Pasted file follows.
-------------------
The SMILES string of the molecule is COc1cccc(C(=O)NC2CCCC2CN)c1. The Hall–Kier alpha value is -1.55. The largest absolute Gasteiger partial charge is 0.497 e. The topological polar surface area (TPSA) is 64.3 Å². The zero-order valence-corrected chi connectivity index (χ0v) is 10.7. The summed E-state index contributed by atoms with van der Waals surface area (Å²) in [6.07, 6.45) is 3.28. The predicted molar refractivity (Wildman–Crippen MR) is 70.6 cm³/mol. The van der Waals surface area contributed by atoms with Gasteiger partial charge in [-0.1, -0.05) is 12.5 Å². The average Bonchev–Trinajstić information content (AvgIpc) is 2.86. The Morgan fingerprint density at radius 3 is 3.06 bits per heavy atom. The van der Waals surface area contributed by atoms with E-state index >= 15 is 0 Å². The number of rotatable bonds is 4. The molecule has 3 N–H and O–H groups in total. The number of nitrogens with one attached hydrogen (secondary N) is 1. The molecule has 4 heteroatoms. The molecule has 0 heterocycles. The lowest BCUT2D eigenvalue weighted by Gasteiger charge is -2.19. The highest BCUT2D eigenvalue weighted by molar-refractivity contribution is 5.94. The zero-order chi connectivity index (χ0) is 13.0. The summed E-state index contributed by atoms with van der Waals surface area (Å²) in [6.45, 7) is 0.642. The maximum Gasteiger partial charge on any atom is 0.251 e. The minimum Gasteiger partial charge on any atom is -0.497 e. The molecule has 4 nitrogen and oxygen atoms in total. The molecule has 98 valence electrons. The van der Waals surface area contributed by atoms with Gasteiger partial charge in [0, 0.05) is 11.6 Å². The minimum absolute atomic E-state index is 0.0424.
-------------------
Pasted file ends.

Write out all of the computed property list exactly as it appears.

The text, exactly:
The SMILES string of the molecule is COc1cccc(C(=O)NC2CCCC2CN)c1. The Hall–Kier alpha value is -1.55. The largest absolute Gasteiger partial charge is 0.497 e. The topological polar surface area (TPSA) is 64.3 Å². The zero-order valence-corrected chi connectivity index (χ0v) is 10.7. The summed E-state index contributed by atoms with van der Waals surface area (Å²) in [6.07, 6.45) is 3.28. The predicted molar refractivity (Wildman–Crippen MR) is 70.6 cm³/mol. The van der Waals surface area contributed by atoms with Gasteiger partial charge in [-0.1, -0.05) is 12.5 Å². The average Bonchev–Trinajstić information content (AvgIpc) is 2.86. The Morgan fingerprint density at radius 3 is 3.06 bits per heavy atom. The van der Waals surface area contributed by atoms with E-state index >= 15 is 0 Å². The number of rotatable bonds is 4. The molecule has 3 N–H and O–H groups in total. The number of nitrogens with one attached hydrogen (secondary N) is 1. The molecule has 4 heteroatoms. The molecule has 0 heterocycles. The lowest BCUT2D eigenvalue weighted by Gasteiger charge is -2.19. The highest BCUT2D eigenvalue weighted by molar-refractivity contribution is 5.94. The zero-order chi connectivity index (χ0) is 13.0. The summed E-state index contributed by atoms with van der Waals surface area (Å²) in [6.45, 7) is 0.642. The maximum Gasteiger partial charge on any atom is 0.251 e. The minimum Gasteiger partial charge on any atom is -0.497 e. The molecule has 4 nitrogen and oxygen atoms in total. The molecule has 98 valence electrons. The van der Waals surface area contributed by atoms with Gasteiger partial charge in [0, 0.05) is 11.6 Å². The minimum absolute atomic E-state index is 0.0424.